Saturday, January 23, 2010

Marketing Message Missives for the Cleantech Sector

Unless you have been living under a rock, you’ve no doubt heard of ‘cleantech,’ the catch-all category that includes products and services for energy, water, construction, transportation, food and more. In 2008 alone, cleantech gobbled up $8 billion in venture capital funds.

Here’s how John Doer sums of the market potential of cleantech: “The Internet is a $1 trillion industry serving 1.2 billion people... while energy is a $6 trillion industry serving 4 billion people.” What does this mean? Well, the cleantech market has the potential to be at least 6x bigger.

As products and services go from proof-of-concept to ready-to-deliver, it becomes our job to make sure they are positioned for success. Marketers need to focus on grabbing mind and market share. Cleantech is unique in that its products and services aim to address life critical issues, and this requires a different approach when it comes to messaging.

Here are three tips to keep in mind when approaching cleantech content and messaging:

  • Emphasize the practical. It’s tempting to lead with claims as to how such and such technology will save the environment and address global warming but the reality is, if the solution doesn’t have demonstrable financial and ROI benefits, the appeal will be short-lived.

  • Look at all messaging holistically. Define the brand and build your messaging around it. Sounds basic, I know. But so many cleantech company founders believe their technology will sell itself and pay little attention to designing structured messaging centered on a strong brand. From whitepapers to PowerPoints to websites to one-line mantras, consistency in tone and structure remain critical for creating a consistent theme and impression throughout the user experience.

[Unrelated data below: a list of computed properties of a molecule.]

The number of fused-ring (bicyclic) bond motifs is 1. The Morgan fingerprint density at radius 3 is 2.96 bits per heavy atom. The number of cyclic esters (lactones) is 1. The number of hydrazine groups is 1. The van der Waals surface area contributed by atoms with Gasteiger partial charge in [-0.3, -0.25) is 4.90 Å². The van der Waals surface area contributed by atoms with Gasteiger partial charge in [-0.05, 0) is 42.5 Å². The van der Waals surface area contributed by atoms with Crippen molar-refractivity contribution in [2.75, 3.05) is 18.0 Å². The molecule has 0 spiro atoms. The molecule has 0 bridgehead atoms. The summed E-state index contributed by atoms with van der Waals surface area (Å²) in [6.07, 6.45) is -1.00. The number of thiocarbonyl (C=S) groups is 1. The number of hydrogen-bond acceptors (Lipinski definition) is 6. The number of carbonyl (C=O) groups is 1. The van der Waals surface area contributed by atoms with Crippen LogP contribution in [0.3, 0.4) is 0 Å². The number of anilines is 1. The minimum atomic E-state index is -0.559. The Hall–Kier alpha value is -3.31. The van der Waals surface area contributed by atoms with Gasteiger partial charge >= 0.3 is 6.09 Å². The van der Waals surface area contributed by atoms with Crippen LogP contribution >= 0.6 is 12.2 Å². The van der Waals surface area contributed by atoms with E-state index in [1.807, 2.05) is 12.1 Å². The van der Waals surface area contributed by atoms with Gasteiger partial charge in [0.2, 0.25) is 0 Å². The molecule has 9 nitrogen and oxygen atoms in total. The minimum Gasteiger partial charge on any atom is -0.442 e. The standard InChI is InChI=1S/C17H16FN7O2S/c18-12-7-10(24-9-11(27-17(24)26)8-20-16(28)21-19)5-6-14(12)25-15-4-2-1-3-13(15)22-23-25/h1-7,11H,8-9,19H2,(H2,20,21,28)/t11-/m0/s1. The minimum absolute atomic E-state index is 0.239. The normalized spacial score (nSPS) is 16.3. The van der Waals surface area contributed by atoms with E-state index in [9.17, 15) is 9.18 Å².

• Translate the technical differentiators into solutions and outcomes that your target audience can feel. Many cleantech companies are so focused on technology for technology’s sake that they forget to translate the technical merits into compelling benefits.

If you are interested in learning more about messaging strategy for cleantech-related marketing efforts, sign up for a free 60-minute brainstorm with one of our communications strategists.

This post was authored by guest blogger and Clarus Agency partner Marc Pomerleau. Clarus works with KLM to develop marketing programs in the cleantech space.

Thursday, January 7, 2010

Please, Mr. Marketer, please: Put your webinar in the wayback machine

...and give me something to write on!

The last several webinars I've attended were not exactly the "engaging, actionable information-packed experiences" they claimed to be.

Why? With each one, I spent about 45 minutes in front my screen, either being lulled to sleep by a monotone (and non-voiceover trained) presenter, or fighting the urge to stick something in my eye. Maybe it's the latent investigate reporter in me, but pouring through articles with a pen (or mouse) in hand, underlining or cutting and pasting, getting excited and clicking like crazy is a much more engaging experience.

That's not to say that webinars don't have their place. And properly (and succinctly) done, they can by dynamic, interactive and effective at delivering your message to the right people.

So when you put together your next webinar, please consider the following tips:

  • If in the past your moderator has been caught not paying attention and had to say, "I'm sorry, can you repeat that?" then something is very, very wrong.
  • If the assumption of the reasonably knowledgeable presenter is that he/she is a genius and all attendees are idiots, do everyone a favor and state this upfront.
  • Provide easily accessed and downloadable slides, talking points and supplementary information. Remember, the point is that you have valuable information or insight that you want people to absorb (and use).
Call me old school and color me Web -3.0, but that?s my $.02.

Friday, December 18, 2009

@ omgzam: KUTGW

In a December 17 post on Social Media Today titled 10 Tips to Get Retweeted, author omgzam instructed us to “use longer words and more syllables.”